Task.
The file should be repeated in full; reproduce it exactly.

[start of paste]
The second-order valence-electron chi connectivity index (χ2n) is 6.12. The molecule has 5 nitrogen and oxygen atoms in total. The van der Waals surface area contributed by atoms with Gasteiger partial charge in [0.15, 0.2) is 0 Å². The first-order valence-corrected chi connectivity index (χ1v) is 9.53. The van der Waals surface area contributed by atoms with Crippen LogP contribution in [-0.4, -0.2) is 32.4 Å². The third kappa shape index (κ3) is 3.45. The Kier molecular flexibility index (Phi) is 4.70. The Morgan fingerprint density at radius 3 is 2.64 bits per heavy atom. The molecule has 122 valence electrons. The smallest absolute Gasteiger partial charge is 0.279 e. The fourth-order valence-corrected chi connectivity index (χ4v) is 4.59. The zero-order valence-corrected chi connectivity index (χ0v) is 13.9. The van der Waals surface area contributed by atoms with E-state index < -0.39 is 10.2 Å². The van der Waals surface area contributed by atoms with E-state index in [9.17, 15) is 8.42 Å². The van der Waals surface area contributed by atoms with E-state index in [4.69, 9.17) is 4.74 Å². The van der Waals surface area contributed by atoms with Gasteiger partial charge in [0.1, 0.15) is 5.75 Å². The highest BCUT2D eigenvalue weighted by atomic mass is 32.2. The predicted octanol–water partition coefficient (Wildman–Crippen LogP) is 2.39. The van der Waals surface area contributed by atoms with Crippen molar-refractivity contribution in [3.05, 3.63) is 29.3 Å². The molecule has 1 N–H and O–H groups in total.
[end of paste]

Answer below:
The second-order valence-electron chi connectivity index (χ2n) is 6.12. The molecule has 5 nitrogen and oxygen atoms in total. The van der Waals surface area contributed by atoms with Gasteiger partial charge in [0.15, 0.2) is 0 Å². The first-order valence-corrected chi connectivity index (χ1v) is 9.53. The van der Waals surface area contributed by atoms with Crippen LogP contribution in [-0.4, -0.2) is 32.4 Å². The third kappa shape index (κ3) is 3.45. The Kier molecular flexibility index (Phi) is 4.70. The Morgan fingerprint density at radius 3 is 2.64 bits per heavy atom. The molecule has 122 valence electrons. The smallest absolute Gasteiger partial charge is 0.279 e. The fourth-order valence-corrected chi connectivity index (χ4v) is 4.59. The zero-order valence-corrected chi connectivity index (χ0v) is 13.9. The van der Waals surface area contributed by atoms with E-state index < -0.39 is 10.2 Å². The van der Waals surface area contributed by atoms with E-state index in [9.17, 15) is 8.42 Å². The van der Waals surface area contributed by atoms with E-state index in [4.69, 9.17) is 4.74 Å². The van der Waals surface area contributed by atoms with Gasteiger partial charge in [0.1, 0.15) is 5.75 Å². The highest BCUT2D eigenvalue weighted by atomic mass is 32.2. The predicted octanol–water partition coefficient (Wildman–Crippen LogP) is 2.39. The van der Waals surface area contributed by atoms with Crippen molar-refractivity contribution in [3.05, 3.63) is 29.3 Å². The molecule has 1 N–H and O–H groups in total.